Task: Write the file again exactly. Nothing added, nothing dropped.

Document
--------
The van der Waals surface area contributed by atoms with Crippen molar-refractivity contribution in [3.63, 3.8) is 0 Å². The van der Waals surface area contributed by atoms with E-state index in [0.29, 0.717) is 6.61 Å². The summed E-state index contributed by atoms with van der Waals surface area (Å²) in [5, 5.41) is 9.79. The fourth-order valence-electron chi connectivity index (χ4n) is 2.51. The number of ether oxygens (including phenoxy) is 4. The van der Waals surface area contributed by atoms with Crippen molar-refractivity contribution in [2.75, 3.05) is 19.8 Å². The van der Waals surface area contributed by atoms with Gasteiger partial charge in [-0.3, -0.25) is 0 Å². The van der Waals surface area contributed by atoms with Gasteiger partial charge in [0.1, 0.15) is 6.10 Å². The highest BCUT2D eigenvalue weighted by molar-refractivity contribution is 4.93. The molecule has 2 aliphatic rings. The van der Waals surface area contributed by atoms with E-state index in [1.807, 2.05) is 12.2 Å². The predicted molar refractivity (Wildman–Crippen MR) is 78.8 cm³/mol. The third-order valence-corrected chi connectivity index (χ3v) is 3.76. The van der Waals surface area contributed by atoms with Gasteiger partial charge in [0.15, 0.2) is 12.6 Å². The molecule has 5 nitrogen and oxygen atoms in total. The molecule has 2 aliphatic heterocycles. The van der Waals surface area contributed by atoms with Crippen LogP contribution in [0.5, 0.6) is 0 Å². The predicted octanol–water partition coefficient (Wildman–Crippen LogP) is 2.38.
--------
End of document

The van der Waals surface area contributed by atoms with Crippen molar-refractivity contribution in [3.63, 3.8) is 0 Å². The van der Waals surface area contributed by atoms with E-state index in [0.29, 0.717) is 6.61 Å². The summed E-state index contributed by atoms with van der Waals surface area (Å²) in [5, 5.41) is 9.79. The fourth-order valence-electron chi connectivity index (χ4n) is 2.51. The number of ether oxygens (including phenoxy) is 4. The van der Waals surface area contributed by atoms with Crippen molar-refractivity contribution in [2.75, 3.05) is 19.8 Å². The van der Waals surface area contributed by atoms with Gasteiger partial charge in [-0.3, -0.25) is 0 Å². The van der Waals surface area contributed by atoms with Gasteiger partial charge in [0.1, 0.15) is 6.10 Å². The highest BCUT2D eigenvalue weighted by molar-refractivity contribution is 4.93. The molecule has 2 aliphatic rings. The van der Waals surface area contributed by atoms with E-state index in [1.807, 2.05) is 12.2 Å². The predicted molar refractivity (Wildman–Crippen MR) is 78.8 cm³/mol. The third-order valence-corrected chi connectivity index (χ3v) is 3.76. The van der Waals surface area contributed by atoms with Gasteiger partial charge in [0.15, 0.2) is 12.6 Å². The molecule has 5 nitrogen and oxygen atoms in total. The molecule has 2 aliphatic heterocycles. The van der Waals surface area contributed by atoms with Crippen LogP contribution in [0.5, 0.6) is 0 Å². The predicted octanol–water partition coefficient (Wildman–Crippen LogP) is 2.38.